I’ve had ADSL2 since I moved to the island, and apart from a few minor hiccups that involved tech help, I haven’t had too many problems with connection and download.
I’d been touting the benefits of ADSL2 to my mother since I’d cleaned up an old laptop and given it to her. I’d also gotten her a prepaid modem stick to start her off, so that she could get onto the Internet and Google to her heart’s content. As I’m not a fan of prepaid wireless modems, I’d been ‘encouraging’ mum to get onto ADSL2, particularly as she had been having connection problems.
When her old laptop died, I gave mum a newer, faster version, and talked her into a good ADSL2 deal with a national telco. I arranged to have mum signed up to receive a modem that I would then connect for her.
I’m no computer genius, but I’ve connected a few modems in my time, for myself and a few older people that live on the island. So far I hadn’t had any problems. It was all pretty straightforward.
The modem arrived in record time, and I decided to go over one afternoon to install it after a doctor’s appointment. It wouldn’t take long. I would be home before dark.
It all went really well at first. The modem was plugged in, the ethernet cable was connected to the modem and the laptop, and the phone line and the line from the modem were connected to a splitter that was plugged into the phone jack. All straightforward stuff. Installation cd was humming away until it got to the point where I put the password in.
Nothing happened, except for a big blue screen that popped up telling me that a connection couldn’t be established. I tried again. I put a different password in, then the original one. Nothing but the same blue screen every time.
Great. I would have to now call tech help and speak to a Malaysian operator that I could barely understand.
As predicted, a Malaysian accent introduced themselves and asked me for my details. I explained to them who I was, who I was helping, and what the problem was.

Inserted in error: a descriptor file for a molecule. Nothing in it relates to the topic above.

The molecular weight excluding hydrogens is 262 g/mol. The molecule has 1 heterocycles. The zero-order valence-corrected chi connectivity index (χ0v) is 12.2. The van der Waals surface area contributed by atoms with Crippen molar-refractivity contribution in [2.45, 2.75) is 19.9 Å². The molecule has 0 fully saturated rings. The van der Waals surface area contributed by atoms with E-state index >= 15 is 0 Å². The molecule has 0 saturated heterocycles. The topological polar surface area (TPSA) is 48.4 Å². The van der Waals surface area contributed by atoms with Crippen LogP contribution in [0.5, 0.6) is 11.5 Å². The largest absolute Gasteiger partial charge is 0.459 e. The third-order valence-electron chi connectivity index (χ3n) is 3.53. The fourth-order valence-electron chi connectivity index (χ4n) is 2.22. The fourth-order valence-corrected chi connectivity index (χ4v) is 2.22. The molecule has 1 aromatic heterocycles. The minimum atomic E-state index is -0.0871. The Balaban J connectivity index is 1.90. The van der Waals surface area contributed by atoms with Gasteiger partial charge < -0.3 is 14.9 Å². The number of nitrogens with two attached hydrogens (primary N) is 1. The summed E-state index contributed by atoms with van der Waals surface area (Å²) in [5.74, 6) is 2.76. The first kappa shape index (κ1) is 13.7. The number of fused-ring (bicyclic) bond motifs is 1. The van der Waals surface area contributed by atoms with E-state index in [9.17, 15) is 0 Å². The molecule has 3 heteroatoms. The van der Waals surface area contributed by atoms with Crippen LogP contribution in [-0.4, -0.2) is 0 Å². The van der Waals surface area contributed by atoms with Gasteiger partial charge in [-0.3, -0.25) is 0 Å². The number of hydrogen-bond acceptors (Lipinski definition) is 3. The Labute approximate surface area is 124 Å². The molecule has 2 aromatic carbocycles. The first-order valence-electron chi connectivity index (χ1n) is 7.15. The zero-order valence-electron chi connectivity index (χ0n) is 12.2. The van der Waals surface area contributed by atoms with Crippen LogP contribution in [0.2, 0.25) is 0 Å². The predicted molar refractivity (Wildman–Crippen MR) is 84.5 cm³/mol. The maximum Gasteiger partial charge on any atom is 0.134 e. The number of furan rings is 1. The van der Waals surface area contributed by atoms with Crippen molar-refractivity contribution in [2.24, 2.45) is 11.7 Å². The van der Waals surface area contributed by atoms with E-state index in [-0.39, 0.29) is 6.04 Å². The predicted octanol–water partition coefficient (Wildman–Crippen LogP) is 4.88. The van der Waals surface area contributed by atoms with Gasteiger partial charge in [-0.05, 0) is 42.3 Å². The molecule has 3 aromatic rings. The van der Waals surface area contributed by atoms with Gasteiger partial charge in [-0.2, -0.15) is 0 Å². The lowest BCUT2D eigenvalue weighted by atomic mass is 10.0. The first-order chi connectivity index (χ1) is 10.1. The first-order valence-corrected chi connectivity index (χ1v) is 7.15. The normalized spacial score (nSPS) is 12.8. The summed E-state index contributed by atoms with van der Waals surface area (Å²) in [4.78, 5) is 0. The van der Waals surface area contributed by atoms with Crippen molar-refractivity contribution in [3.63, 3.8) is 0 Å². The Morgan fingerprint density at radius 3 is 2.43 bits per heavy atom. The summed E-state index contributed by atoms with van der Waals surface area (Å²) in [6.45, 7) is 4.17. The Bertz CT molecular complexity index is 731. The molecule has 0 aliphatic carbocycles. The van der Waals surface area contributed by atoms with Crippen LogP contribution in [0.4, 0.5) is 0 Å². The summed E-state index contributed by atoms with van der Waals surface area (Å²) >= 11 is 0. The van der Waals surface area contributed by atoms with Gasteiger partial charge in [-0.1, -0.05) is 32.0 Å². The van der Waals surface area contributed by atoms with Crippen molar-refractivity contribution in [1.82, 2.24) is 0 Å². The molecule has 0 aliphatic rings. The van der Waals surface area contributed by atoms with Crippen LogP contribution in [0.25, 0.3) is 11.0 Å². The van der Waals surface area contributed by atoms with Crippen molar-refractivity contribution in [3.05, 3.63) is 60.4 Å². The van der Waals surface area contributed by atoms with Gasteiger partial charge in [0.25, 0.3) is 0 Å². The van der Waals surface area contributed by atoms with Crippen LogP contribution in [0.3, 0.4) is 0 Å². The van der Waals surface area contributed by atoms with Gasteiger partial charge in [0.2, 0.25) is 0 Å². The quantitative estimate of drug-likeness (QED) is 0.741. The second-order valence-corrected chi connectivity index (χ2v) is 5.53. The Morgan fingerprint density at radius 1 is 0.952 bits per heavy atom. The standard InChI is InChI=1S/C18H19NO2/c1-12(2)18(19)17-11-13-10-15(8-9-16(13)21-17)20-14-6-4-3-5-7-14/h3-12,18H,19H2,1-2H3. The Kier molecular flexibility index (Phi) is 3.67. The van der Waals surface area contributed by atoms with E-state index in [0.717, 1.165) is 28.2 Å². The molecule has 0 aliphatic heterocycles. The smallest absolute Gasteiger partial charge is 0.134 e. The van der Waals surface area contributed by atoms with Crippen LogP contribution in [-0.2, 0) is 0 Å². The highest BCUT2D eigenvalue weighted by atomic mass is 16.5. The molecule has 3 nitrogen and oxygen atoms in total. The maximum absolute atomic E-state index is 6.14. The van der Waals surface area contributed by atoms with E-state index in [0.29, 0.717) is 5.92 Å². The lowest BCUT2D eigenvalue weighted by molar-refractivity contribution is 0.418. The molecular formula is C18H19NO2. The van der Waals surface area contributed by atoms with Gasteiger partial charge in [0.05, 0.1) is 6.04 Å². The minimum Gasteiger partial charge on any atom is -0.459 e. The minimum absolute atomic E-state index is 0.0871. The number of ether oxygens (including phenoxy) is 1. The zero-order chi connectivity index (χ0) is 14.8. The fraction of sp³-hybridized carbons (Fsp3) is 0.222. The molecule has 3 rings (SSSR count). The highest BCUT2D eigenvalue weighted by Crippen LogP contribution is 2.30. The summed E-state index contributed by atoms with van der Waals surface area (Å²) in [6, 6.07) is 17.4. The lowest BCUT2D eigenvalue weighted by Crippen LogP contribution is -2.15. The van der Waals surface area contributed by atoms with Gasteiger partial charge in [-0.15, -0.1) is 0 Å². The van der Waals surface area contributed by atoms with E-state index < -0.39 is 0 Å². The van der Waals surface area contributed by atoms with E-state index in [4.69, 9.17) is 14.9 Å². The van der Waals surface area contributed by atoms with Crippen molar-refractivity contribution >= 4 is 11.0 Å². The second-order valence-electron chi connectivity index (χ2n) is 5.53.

At first, the operator couldn’t find my mother’s account and had to put me on hold while she tracked it down. I suspect that the modem got out here so fast that they didn’t have time to process it through all of the necessary channels. She eventually found it, but it wasn’t where it was supposed to be. I began to get a bit concerned.
An hour later and we still didn’t have a resolution. The tech help decided to go into the device manager to view my network controller. I told her what was there. She asked me if a different adaptor was there. I told her it was not. She then told me that as I didn’t have the network adaptor that was on her list, I didn’t have a working network adaptor, and I would have to download something to get it working. I told her that this was going to be a little hard, as I didn’t yet have an Internet connection, and if I did, I wouldn’t need to download anything to fix it in the first place.
I rechecked the status of my network adaptor and my computer confirmed that it was working properly. I told her that I a reasonably sure that this was not the issue, and she put me on hold while she went to consult with somebody else – more than likely another equally confusing Malaysian tech person.
Twenty minutes later I was being told that I was being transferred to the ‘second level’ of tech support, but it would cost me $99 for this service. I asked her why I had to pay $99 for a problem that wasn’t mine, since my computer’s adaptor was working and I had connected it according to the cd’s instructions. She told me that she couldn’t help me any further, and said again that I would have to speak to ‘the second level’ tech help. I started to rant something about not having to pay for something that wasn’t my doing, and I got put on hold.
Twenty minutes later she was back, repeating her spiel about the ‘second level’ tech help. I sighed and agreed. Anything to get rid of this woman and get home for the evening.
Fifteen minutes later an English voice asked me for my details. I relaxed a little and I explained the problem. They checked the line. We checked the modem settings. We reset the password. They checked the line again. Nothing worked.
I suggested that a new modem should be sent to me, since this appeared to be the problem.
He hedged at this. Apparently the terms and conditions of my $99 service fee were that they had a week to fix the problem, and they were going to use all of it.
I went home after this. There was nothing more I could do. The whole exercise took almost 4 hours. I didn’t make it home until 7.30 pm.
For the next 7 days, after some tweaking, my mother’s Internet worked a little, dropped out a lot, turned itself off, and froze. We were given the ‘second level’ direct number, and were on a first-name basis with at least two of the employees. We called at least twice a day. They called us back just as many times with possible solutions.
In the end they conceded that this may indeed be a modem problem, as the line looked okay, and I got my $99 refunded.
I’m now waiting for the other modem to be sent out.
Mum’s pretty ticked off and she no longer believes me when I say that ADSL2 Internet is a good thing. I can’t blame her really. I would have thrown the modem out the window.
I’ve told mum to let me know when it arrives, so I can arrange to be free for a whole day, just in case.